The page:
Useful knitting articles

Update to the list of articles written for Knitty:

The stuff that’s planned for future issues of Knitty, order of publication not guaranteed:

  • altering patterns #1: length (I can make anything sound more difficult than it really is: there’s also dealing with cable or colourwork repeats, and working short rows into colour and texture work)
  • planning without a pattern (things to think about when making a stash enhancement acquisition for an as-yet-undetermined future project; or, how to minimize the likelihood of pulling the yarn out three years later and asking yourself what you were thinking)
  • altering patterns #2: width
  • altering patterns #3: womanizing (making a box-shaped sweater a little more va-va-voom)

Other likely topics: substituting cables, knitting for pregos.

This entry was posted in stitch. Bookmark the permalink.

11 Responses to Useful knitting articles

  1. j. says:

    Doh! I went through that, and I think one of two things happened:

    (1) I added up the vertical distances (which equals 3 inches), not the actual edge measurement; or
    (2) It was a result of my tinkering with numbers (I think I started writing all that with a gauge other than 4 spi and 5 rpi, using something slightly finer instead, which would have reduced the measurement to approximately 3 inches).

    I think the latter possibility is more likely because I tinker like that.

    So, with that minor glitch… the total will be greater than 3″, and just sub that in. I’m going to have to make corrections to that article; it’s going to change some of the consequential shaping later on, but the general principles still apply. Sorry about that! Thanks for catching it.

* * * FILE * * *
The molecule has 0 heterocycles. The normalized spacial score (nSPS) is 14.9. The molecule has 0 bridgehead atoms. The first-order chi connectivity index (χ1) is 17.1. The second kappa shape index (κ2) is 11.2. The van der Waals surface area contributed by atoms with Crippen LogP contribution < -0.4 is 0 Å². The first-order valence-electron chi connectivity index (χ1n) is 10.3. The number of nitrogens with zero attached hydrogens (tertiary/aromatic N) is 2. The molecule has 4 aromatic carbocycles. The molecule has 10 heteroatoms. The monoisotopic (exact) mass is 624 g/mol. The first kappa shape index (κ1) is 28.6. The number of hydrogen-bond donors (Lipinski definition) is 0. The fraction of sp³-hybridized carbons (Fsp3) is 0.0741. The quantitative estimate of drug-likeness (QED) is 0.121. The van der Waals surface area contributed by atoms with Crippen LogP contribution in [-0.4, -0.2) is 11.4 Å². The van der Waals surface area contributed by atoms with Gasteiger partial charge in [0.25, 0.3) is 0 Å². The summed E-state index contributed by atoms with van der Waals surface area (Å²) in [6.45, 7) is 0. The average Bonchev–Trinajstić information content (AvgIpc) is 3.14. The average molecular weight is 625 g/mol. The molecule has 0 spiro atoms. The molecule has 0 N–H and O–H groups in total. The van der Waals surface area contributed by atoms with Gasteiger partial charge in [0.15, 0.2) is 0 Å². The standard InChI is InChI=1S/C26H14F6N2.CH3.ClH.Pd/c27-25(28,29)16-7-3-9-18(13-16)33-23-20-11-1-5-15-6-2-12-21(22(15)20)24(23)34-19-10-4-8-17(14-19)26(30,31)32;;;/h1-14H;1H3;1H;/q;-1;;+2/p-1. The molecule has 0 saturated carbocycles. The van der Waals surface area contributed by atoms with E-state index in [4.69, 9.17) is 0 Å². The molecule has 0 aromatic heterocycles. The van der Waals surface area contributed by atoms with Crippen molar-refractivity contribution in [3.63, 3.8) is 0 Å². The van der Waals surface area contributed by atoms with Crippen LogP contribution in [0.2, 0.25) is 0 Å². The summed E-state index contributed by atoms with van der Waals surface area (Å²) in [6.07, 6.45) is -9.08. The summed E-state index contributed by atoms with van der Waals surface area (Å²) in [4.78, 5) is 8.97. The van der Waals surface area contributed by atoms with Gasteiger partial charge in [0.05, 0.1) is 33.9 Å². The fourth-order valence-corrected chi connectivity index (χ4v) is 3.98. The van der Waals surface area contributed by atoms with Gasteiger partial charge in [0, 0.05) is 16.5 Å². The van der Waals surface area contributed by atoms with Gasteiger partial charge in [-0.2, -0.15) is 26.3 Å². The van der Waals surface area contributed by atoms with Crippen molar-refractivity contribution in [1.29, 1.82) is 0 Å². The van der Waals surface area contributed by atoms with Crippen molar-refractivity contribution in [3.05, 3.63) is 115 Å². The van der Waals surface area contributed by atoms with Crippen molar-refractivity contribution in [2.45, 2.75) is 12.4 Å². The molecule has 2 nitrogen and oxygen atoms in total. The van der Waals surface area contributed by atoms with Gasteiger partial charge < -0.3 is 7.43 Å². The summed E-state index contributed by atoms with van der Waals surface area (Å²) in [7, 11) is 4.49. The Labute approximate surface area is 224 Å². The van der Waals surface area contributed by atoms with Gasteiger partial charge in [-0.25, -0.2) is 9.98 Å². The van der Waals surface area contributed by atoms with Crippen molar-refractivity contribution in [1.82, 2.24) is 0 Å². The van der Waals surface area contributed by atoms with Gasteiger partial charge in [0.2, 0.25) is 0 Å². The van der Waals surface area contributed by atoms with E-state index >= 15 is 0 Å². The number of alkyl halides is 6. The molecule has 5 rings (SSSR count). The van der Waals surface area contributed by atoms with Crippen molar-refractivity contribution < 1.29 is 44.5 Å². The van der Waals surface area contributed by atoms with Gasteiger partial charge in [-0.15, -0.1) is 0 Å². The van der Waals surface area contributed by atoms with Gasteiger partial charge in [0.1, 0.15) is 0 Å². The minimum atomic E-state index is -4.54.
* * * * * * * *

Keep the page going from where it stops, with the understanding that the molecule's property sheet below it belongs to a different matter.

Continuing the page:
2. SedonaKnits says:

    Hi Jenna- I just went through your extraordinarily detailed articles on shaping set-in sleeves- and I understand it all, except for one point. In your “Part III” article, in discussing the point of inflection, you say: “In our hypothetical sweater, the point of inflection occurs at the junction of zone 3 and zone 4. So, a half sleeve cap to fit this half armscye will curve around the underarm, but that curvature will have stopped by the time the perimeter equals 3 inches.” I don’t understand how you came up with the calculation of 3 inches. If the perimeter of zone 1 is 1″, the perimeter of zone 2 is .64″ and the perimeter of zone 3 is 1.89″, that equals a total perimeter of 3.53.” Am I not adding up the correct calculations? Thanks for your help, this is all REALLY useful in designing a sweater!

  3. gaile says:

    Jenna – I gotta say, each equation introduced makes me read more, taking notes as I go. but I am a freak and love the knitting maths. Just wanted to leave a note fawning and telling ya how much I like your fab articles and patterns and other geeky goodness. Hey, when you make your charts, what software are you using?

  4. Lorili says:

    Anxiosly waiting on the va-va-voom

  5. Cordelia says:

    I love your articles; honestly, you’re one of my knitting “heroes” because of the detail of information in them. And I have to second Terby: thanks for not dumbing them down.

  6. zib says:

    Thank you, your articles are excellent and incredibly helpful.

  7. paula says:

    You know, your articles are so wonderfully written and chock full of such useful info that they almost BEG to be collected into a BOOK.

  8. Terby says:

    Jenna, as a newer knitter, I’m gaining an enormous amount from your articles. They are a great resource for learning how to think about your knitting. Thanks for not watering them down!

  9. Karma says:

    Thank you so much for your wonderful Knitty articles. They always seem to come along at the right time for me and are fab references to go back to again and again. Cheers!

  10. Monica says:

    Jenna, GREAT articles especially on fit and sleeves. Now I will finally start St Brigid with set in sleeves. Thanks.

  11. mamacate says:

    Jenna, I just wanted to say that I loved the fit article. I’m going to forward it along to the members of the webs master knitter program–I think it should be required reading!